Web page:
Sporadic skirmishes erupted in Egypt Thursday as police quashed attempts by supporters of ousted Islamist president Mohammed Morsi to stage rallies marking the first anniversary of a brutal Cairo crackdown.
On August 14, 2013, after then army chief and now President Abdel Fattah al-Sisi had removed Egypt’s first freely elected president, the security forces cracked down on thousands of Morsi supporters at protest camps in Rabaa al-Adawiya and Nahda squares, leaving hundreds of people dead.
The assault was “one of the largest killings of demonstrators in a single day in recent history,” the New York-based Human Rights Watch said in a report released ahead of Thursday’s anniversary.
In Rabaa al-Adawiya alone, at least 817 people were killed, it said, calling for top officials to be investigated for likely “crimes against humanity.”
Official estimates say more than 700 people were killed at the two squares on that day.
On Thursday, attempts by Morsi supporters to demonstrate were swiftly suppressed, reflecting their dwindling ability to stage protests amid a brutal crackdown that has left more than 1,400 people dead since Morsi’s ouster in July 2013.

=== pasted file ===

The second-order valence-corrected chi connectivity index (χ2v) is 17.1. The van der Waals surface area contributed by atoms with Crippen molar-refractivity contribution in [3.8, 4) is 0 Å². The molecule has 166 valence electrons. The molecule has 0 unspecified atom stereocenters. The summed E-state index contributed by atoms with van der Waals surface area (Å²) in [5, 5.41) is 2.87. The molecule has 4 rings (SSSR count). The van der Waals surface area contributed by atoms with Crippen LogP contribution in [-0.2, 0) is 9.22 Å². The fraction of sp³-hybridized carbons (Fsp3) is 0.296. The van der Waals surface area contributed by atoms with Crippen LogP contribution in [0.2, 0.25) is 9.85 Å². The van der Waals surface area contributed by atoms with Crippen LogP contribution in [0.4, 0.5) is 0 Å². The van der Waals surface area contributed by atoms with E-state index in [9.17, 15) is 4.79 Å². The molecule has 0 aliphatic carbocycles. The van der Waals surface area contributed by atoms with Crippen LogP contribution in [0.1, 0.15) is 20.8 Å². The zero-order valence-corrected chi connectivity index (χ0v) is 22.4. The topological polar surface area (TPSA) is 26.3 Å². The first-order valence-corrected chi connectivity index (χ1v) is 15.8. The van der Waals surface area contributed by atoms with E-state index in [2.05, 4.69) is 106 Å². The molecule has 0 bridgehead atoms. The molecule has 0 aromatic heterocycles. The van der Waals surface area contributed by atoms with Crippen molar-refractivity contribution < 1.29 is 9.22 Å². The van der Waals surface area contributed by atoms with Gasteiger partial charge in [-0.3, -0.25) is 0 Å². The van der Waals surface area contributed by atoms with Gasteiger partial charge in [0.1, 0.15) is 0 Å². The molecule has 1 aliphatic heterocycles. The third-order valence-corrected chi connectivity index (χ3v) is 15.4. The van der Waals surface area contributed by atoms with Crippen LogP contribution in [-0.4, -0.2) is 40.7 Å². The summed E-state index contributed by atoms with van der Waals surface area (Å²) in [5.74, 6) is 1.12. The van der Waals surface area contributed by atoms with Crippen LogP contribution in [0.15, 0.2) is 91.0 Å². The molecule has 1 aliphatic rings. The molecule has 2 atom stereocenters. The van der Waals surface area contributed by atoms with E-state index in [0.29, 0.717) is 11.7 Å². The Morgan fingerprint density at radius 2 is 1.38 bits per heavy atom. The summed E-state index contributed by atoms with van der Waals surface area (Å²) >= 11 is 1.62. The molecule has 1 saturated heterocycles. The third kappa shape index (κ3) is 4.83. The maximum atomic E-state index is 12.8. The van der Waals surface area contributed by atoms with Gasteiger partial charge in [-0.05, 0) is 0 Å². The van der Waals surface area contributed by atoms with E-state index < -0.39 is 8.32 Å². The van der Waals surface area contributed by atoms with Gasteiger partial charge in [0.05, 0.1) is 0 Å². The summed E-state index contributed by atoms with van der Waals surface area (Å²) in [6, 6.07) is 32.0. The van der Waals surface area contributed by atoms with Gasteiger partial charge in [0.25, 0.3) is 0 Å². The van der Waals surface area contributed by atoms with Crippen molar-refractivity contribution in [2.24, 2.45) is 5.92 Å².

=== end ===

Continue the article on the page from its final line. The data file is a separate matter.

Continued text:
The pro-Morsi Anti-Coup Alliance had called for nationwide rallies on Thursday under the slogan “We Demand Retribution.”
Seven people were injured in the Mediterranean city of Alexandria when police fired tear gas during clashes with pro-Morsi demonstrators in three neighborhoods, security officials said.
Similar incidents were reported in the Nile Delta province of Sharqiya and in the town of Kerdasa, southwest of Cairo.
Skirmishes were also reported in Cairo’s Matariya district, and protesters briefly blocked roads with burning tires in the capital’s Helwan and Maadi suburbs, and torched a police car in the Haram neighborhood.
Security officials reported 19 protesters arrested nationwide.
The authorities blamed the Muslim Brotherhood for “disturbing Egypt’s stability… after they failed to rally for protests.”
Security forces were deployed around Cairo’s main squares including Tahrir, Rabaa, Nahda and Giza to thwart any attempts by pro-Morsi groups to hold rallies.
Sisi overthrew Morsi after millions of people took to the streets demanding the Islamist’s resignation after just one year in office.
They accused him of monopolizing power and ruining an already dilapidated economy.
Sisi replaced Morsi as president after securing a landslide victory in May this year, becoming the country’s second democratically elected president.
In a separate incident on Thursday, gunmen on a motorbike shot dead a policeman in Cairo. The motive for his killing was unclear.